Saudi Arabia Threatens to Retaliate After U.S. Pressure Over Journalist’s Disappearance
By Margherita Stancati
Updated Oct. 14, 2018 9:11 a.m. ET
Saudi stocks tumble as investors worry about economic fallout amid worsening ties between the kingdom and the international community
JEDDAH, Saudi Arabia—Saudi Arabia on Sunday threatened to retaliate against possible punitive measures a day after President Trump vowed “severe punishment” if an investigation proves that the kingdom was behind the suspected death of a prominent Saudi journalist.
The Saudi government said that, in the event that economic sanctions or other forms of punishment were imposed on the kingdom, “it will respond with greater action,” according to an official statement, which didn’t specifically mention the U.S. or any other country.
The statement also warned that the oil-rich kingdom “has an influential and vital role in the global economy.”
The comments marked Riyadh’s strongest response so far to mounting international pressure over the mystery surrounding the disappearance of Saudi journalist Jamal Khashoggi, who was last seen entering the Saudi consulate in Istanbul on Oct. 2.
Turkish authorities believe Mr. Khashoggi, a government critic, was killed by Saudi hit men inside the consulate, and claim they have video and audio evidence to prove it. Saudi Arabia has vehemently denied the allegation, saying Mr. Khashoggi left the consulate and dispatching a security team to Turkey to help the continuing investigation.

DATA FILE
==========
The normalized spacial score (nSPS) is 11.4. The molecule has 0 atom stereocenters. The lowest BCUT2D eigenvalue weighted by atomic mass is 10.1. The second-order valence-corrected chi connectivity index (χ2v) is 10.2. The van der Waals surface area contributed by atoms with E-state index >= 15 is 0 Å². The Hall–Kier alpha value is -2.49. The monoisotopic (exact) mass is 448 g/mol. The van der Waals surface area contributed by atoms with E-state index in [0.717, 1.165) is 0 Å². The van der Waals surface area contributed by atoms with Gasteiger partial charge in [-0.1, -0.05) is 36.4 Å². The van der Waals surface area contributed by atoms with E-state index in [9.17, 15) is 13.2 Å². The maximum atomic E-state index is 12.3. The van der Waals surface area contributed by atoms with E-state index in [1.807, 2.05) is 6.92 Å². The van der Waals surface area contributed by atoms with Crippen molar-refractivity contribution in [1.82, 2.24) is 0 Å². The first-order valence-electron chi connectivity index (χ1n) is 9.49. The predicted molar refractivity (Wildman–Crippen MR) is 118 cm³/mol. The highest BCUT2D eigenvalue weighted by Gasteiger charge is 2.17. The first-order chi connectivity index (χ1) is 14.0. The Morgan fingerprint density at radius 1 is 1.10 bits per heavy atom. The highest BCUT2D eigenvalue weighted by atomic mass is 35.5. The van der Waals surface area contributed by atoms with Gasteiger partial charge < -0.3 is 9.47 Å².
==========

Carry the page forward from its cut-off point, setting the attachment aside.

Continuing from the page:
Despite the denials, the Saudi government remains under pressure to prove it did nothing wrong.
The Khashoggi episode is causing growing strains between the monarchy and its most important ally, the U.S.
· Trump Vows ‘Severe Punishment’ if Saudi Arabia Implicated in Khashoggi Disappearance (Oct. 13)
· Missing Journalist Was an Insider Willing to Cross Saudi Red Lines (Oct. 12)
· Turkey Says Recordings Are Evidence of Saudi Journalist’s Killing (Oct. 11)
· Mr. Trump, in an interview with “60 Minutes,” said he would be “very upset and angry” if the allegations prove true, and vowed there would be consequences. But he also said he opposed sanctions against the U.S. ally because it may hurt jobs in the U.S. tied to a $100 billion arms deal with the kingdom.
Capitol Hill has been pressuring the Trump administration to rethink its close partnership with the Saudi leadership in light of Mr. Khashoggi’s suspected killing. Bipartisan lawmakers have raised the possibility of halting arms sales and of imposing economic sanctions on the kingdom.
Saudi stocks tumbled Sunday as investors worried about the impact on its economy from worsening relations between the kingdom and the U.S. The Riyadh-based Saudi Stock Exchange’s benchmark Tadawul All Share Index closed 3.5% lower, after falling nearly 7% at one point in the session.
Write to Margherita Stancati at firstname.lastname@example.org